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Ballotpedia's 2012 General Election Review Articles: New Hampshire State Executive Officials

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December 13, 2012

By Jennifer Springer

Portal:State Executive Officials

Concord, New Hampshire: Only one state executive position was up for election this year in the state of New Hampshire. Voters in the state decided who would lead the state by filling the vacancy in the office of governor.

In September 2011, incumbent governor John Lynch (D) announced he would not seek another term in office. He explained although "for me, being governor of the State of New Hampshire is the best job in the world [and] serving in this role is the highest privilege of my life, democracy demands periodic change. To refresh and revive itself, democracy needs new leaders and new ideas."[1]

In the primary elections, six candidates were eager to take Lynch up on his call to "refresh and revive" the state of New Hampshire: three Republicans and three Democrats filed to run. The field was narrowed to Maggie Hassan (D), Ovide Lamontagne (R) and Libertarian candidate John J. Babiarz.

The race was consistently close and was considered a toss-up up until the general election. Polls leading up to the election showed mixed signals, with a poll from Suffolk University Political Research Center from October 12-14, 2012 showing Hassan with a slight lead over Lamontagne,[2] while another poll conducted by the American Research Group just days previous showed Lamontagne with a significant lead.[3]

Campaign fundraising showed Lamontagne's campaign had a 2-1 lead over any other competitor in campaign funds leading up to the general election as well.[4] Lamontagne had nearly $286,000 on hand, compared with a little more than $134,000 for Maggie Hassan's campaign in mid-October.[4]

Hassan raised nearly $1.1 million prior to the September 11th Democratic primary but spent almost all of it to defeat challenger Jackie Cilley in order to take the Democratic nomination.[4] Hassan entered the general election with just $16,000 on hand, compared with $258,000 in the bank for Republican challenger Lamontagne. In the month following the primary election, Hassan raised more than $470,000, according to the report filed October 18, 2012, and she spent nearly $353,000, leaving her with a little more than $134,000 cash-on-hand.[4]

In the end, Hassan was able to defeated her challengers and keep the seat in Democratic control.[5][6]

Hassan became the second woman in state history to lead New Hampshire. If she had lost to her Republican challenger, Ovide Lamontagne, it would have been the first time in 17 years that there would not have been a Democratic female governor in the country.[7]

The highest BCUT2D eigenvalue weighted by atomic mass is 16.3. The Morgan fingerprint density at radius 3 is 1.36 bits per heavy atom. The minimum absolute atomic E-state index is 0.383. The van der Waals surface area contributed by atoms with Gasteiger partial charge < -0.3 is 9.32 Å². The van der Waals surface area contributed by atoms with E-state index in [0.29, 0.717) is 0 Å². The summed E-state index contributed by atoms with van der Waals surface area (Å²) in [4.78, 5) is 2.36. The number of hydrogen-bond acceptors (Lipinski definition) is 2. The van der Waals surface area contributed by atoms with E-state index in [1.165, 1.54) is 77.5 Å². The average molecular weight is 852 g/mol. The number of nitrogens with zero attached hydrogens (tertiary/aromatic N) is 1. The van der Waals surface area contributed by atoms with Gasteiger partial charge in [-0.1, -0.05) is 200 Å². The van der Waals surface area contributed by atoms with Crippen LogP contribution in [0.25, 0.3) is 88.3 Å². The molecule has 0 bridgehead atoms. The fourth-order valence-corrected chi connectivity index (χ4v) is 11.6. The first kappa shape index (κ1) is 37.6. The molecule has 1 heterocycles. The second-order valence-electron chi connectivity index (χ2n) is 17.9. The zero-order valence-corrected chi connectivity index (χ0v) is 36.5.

Here are the election results:[6][8]

Office Incumbent General Election Candidates 2015 Winner Partisan Switch?
Governor John Lynch
Democratic PartyMaggie Hassan
Republican PartyOvide Lamontagne
Libertarian PartyJohn Babiarz
Maggie Hassan No

Official Results


See also: New Hampshire gubernatorial election, 2012
Governor of New Hampshire General Election, 2012
Party Candidate Vote % Votes
     Democratic Green check mark transparent.pngMaggie Hassan 54.7% 378,934
     Republican Ovide Lamontagne 42.6% 295,026
     Libertarian John J. Babiarz 2.8% 19,251
Total Votes 693,211
Election Results via New Hampshire Secretary of State.

National picture

States with 2012 executive elections

There were 94 total seats up for election across 22 states this year, including 11 Governors, 9 Lt. Governors, 10 Attorneys General, 7 Secretaries of State and 57 down ballot seats.

  • Before the election, 51 of these offices were held by Democrats, 38 were held by Republicans, and the remaining 4 positions were held by non partisan or Independent officers . After the election, Democrats hold 49 (net loss of 2 seats), Republicans 42 (net gain of 4 seats), and Independents/non partisans only 1 (loss of 3).
  • Of the 69 incumbents who ran for election in 2012, 7 were defeated-6 Democrat and 1 Republican. Democratic Montana Superintendent of Public Instruction Denise Juneau narrowly escaped that fate, having had to wait for her challenger to cancel a self-financed recount on December 11, 2012 before being named the official winner.[9]
  • Out of 25 total open seats, 13 were won by Democrats, 11 went to Republican, and 1 went to an Independent (nonpartisan) candidate. In all, there are 34 new state executives as a result of the election.
  • From the gubernatorial perspective, after the November 2012 election, there are 30 Republican and 19 Democratic governors.[10] If the GOP had taken five governor seats from Democrats on November 6, that would have given the party 34 -- the most for Republicans since 1922. As of December 2012, the number of Democratic governors in the country is at its lowest since 2001.
2012 State Executive Election Partisan Breakdown
Party Before 2012 Election After 2012 Election Net Change
Democratic 51 50 -1
Republican 38 43 +5
Independent (Nonpartisan) 4 1 -3
TOTALS 931 vacant 94
2012 State Executive Election Analysis
Party Open Seat Winners Defeated Incumbents New State Executives
Democratic 13 6 15
Republican 11 1 18
Independent (Nonpartisan) 1 0 1
TOTALS 25 7 34

See also

New Hampshire


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